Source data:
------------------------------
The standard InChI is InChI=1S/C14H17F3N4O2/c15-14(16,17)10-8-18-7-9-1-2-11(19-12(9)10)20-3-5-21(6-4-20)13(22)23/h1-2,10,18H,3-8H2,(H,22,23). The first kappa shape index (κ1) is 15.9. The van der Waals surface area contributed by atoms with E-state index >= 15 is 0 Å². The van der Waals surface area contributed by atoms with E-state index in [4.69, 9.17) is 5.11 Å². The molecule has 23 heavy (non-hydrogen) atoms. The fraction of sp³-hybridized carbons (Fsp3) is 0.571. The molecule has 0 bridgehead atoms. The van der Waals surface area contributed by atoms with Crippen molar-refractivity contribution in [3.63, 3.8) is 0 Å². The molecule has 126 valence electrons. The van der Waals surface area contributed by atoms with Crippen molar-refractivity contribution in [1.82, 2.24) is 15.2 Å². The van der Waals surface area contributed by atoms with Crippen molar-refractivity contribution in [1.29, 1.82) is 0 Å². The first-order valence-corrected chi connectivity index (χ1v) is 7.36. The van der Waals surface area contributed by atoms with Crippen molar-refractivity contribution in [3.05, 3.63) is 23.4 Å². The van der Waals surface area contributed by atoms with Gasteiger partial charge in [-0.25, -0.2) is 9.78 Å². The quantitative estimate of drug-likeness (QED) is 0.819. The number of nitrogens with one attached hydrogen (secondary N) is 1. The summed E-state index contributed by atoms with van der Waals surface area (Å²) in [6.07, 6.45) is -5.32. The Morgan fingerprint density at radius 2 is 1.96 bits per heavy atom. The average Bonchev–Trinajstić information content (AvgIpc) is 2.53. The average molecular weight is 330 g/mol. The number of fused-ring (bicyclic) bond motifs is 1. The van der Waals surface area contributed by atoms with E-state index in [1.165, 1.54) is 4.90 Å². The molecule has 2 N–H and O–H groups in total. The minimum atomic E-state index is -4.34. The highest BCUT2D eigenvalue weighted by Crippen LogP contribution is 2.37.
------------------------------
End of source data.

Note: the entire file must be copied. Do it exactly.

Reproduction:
The standard InChI is InChI=1S/C14H17F3N4O2/c15-14(16,17)10-8-18-7-9-1-2-11(19-12(9)10)20-3-5-21(6-4-20)13(22)23/h1-2,10,18H,3-8H2,(H,22,23). The first kappa shape index (κ1) is 15.9. The van der Waals surface area contributed by atoms with E-state index >= 15 is 0 Å². The van der Waals surface area contributed by atoms with E-state index in [4.69, 9.17) is 5.11 Å². The molecule has 23 heavy (non-hydrogen) atoms. The fraction of sp³-hybridized carbons (Fsp3) is 0.571. The molecule has 0 bridgehead atoms. The van der Waals surface area contributed by atoms with Crippen molar-refractivity contribution in [3.63, 3.8) is 0 Å². The molecule has 126 valence electrons. The van der Waals surface area contributed by atoms with Crippen molar-refractivity contribution in [1.82, 2.24) is 15.2 Å². The van der Waals surface area contributed by atoms with Crippen molar-refractivity contribution in [1.29, 1.82) is 0 Å². The first-order valence-corrected chi connectivity index (χ1v) is 7.36. The van der Waals surface area contributed by atoms with Crippen molar-refractivity contribution in [3.05, 3.63) is 23.4 Å². The van der Waals surface area contributed by atoms with Gasteiger partial charge in [-0.25, -0.2) is 9.78 Å². The quantitative estimate of drug-likeness (QED) is 0.819. The number of nitrogens with one attached hydrogen (secondary N) is 1. The summed E-state index contributed by atoms with van der Waals surface area (Å²) in [6.07, 6.45) is -5.32. The Morgan fingerprint density at radius 2 is 1.96 bits per heavy atom. The average Bonchev–Trinajstić information content (AvgIpc) is 2.53. The average molecular weight is 330 g/mol. The number of fused-ring (bicyclic) bond motifs is 1. The van der Waals surface area contributed by atoms with E-state index in [1.165, 1.54) is 4.90 Å². The molecule has 2 N–H and O–H groups in total. The minimum atomic E-state index is -4.34. The highest BCUT2D eigenvalue weighted by Crippen LogP contribution is 2.37.